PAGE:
Emily reveals where she hid the mouse. Shhh, don't tell anyone.

Earlier this year I went to a museum conference and met a woman who was a summer student at a museum where I worked in 2007. I was thrilled to hear that she enjoyed her experience so much that she is now enrolled in a museum studies master’s program. What was your favourite summer job? Tell us about it.

Wednesday, July 14, 2010

Small miracles – all beginning with M

From the desk of Tim Willis, Director of Exhibitions and Visitor Experience at the Royal BC Museum.

You’ll be relieved to hear that I have recovered from my attack of Completion Anxiety. Our Behind the Scenes exhibition has opened to very positive reviews.

So I’d like to take a moment to celebrate three magnificent marvels of manufacture [and who said alliteration was a dying art?]. These minor miracles are the work of our Exhibition Arts team.

The Magnifier
I wrote about this in an earlier post. A brilliant idea – ingeniously conceived and then painstakingly engineered by Nigel Sinclair.

The Magnifying Glass

It began as a whim… wouldn’t it be cool if visitors could walk through a giant magnifying glass? Impossible, they said. Not to Colin Longpre who works comfortably at any scale.

The Mosquito
All mosquito specimens in our collection have pins through them, making them unusable for the mini-diorama section in Aliens Among Us. And so, Kate Kerr simply created a mosquito using the hairs of a paint brush and tiny strips from a plastic bag.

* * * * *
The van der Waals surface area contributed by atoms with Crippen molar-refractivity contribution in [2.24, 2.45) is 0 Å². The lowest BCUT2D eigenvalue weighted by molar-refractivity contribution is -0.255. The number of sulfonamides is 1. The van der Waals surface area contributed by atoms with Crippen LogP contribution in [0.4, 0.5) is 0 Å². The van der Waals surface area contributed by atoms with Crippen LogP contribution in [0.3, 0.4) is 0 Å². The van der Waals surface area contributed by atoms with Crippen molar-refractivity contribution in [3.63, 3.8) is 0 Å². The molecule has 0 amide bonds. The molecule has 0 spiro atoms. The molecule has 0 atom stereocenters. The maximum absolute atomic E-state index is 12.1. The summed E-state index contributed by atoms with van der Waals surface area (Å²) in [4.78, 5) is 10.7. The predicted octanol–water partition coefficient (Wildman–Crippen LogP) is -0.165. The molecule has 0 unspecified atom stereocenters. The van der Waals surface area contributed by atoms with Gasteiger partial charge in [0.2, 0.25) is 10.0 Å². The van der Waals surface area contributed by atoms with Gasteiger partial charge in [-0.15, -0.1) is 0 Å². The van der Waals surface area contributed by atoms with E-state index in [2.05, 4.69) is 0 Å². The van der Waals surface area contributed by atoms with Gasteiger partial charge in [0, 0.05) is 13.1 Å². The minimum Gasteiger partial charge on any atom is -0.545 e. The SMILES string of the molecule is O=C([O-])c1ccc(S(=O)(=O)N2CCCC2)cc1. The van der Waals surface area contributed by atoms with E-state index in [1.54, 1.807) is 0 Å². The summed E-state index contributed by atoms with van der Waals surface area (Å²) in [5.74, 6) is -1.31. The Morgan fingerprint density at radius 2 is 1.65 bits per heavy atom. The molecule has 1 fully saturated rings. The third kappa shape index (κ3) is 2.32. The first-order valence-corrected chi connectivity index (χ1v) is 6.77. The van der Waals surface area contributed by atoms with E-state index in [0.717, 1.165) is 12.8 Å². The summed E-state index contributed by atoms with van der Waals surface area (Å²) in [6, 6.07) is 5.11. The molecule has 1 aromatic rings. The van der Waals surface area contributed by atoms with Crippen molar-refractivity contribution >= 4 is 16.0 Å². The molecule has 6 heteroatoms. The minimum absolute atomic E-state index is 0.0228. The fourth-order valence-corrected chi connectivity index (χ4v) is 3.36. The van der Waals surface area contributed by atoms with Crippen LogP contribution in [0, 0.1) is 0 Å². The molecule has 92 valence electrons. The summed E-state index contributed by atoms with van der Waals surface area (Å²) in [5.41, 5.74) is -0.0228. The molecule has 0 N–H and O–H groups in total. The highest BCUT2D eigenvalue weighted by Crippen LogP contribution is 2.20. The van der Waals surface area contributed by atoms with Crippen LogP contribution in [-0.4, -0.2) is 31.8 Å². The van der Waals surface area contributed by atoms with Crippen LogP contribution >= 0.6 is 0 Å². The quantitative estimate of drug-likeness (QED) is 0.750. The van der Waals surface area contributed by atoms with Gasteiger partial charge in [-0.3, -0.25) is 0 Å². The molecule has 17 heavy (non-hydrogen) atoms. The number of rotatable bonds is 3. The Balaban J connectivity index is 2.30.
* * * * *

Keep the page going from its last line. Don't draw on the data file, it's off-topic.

There are other creative miracles in Behind the Scenes, but that’s enough “Ms” for today.

Wednesday, July 7, 2010

Who Knew?

From the desk of Ann ten Cate, Reference Archivist at the Royal BC Museum.

I'm filing this entry under the heading of "Who Knew"? I often find myself thinking this while examining some of our archival records, and I had the same reaction when I opened an email from Angie Thomas. Angie works for the Museum of the Mountain Man, (MMM) in Pinedale, Wyoming - an institution which is dedicated to presenting the history of the Mountain Man and the Western fur trade.

I wasn't quite sure what a Mountain Man was, but thanks to Angie, one of the museum's associated historians Jim Hardee, and Wikipedia I now understand a little more about their significance in the early fur trade history of the Rockies. If you call someone a "Mountain Man" because they are grizzled, weather-beaten and perhaps a little rank, you are not too far off the mark.

The Mountain Men were traders, trappers and explorers, many of whom worked independently of the big fur trade companies such as the Hudson's Bay Company (HBC) and the North West Company. They lived a rugged life in and around the Rocky Mountains, trading with the local First Nations, and the fur companies, primarily between 1810 and 1840. For a romantic view of the life of one of the later Mountain Men, you could watch the film Jeremiah Johnson, starring Robert Redford. (While Jeremiah is a fictional character, some of the events of the film are based on the life of a real-life Mountain man - John "Liver-Eating" Johnston.)

Back to fur trade history. Once a year American traders, trappers and First Nations gathered at a giant trade fair, known as a "Rendezvous,” at a pre-arranged spot, often in the territory of the Snake Indians near Green River in Wyoming. The painting below is a record of the 1837 Rendezvous by Alfred Jacob Miller.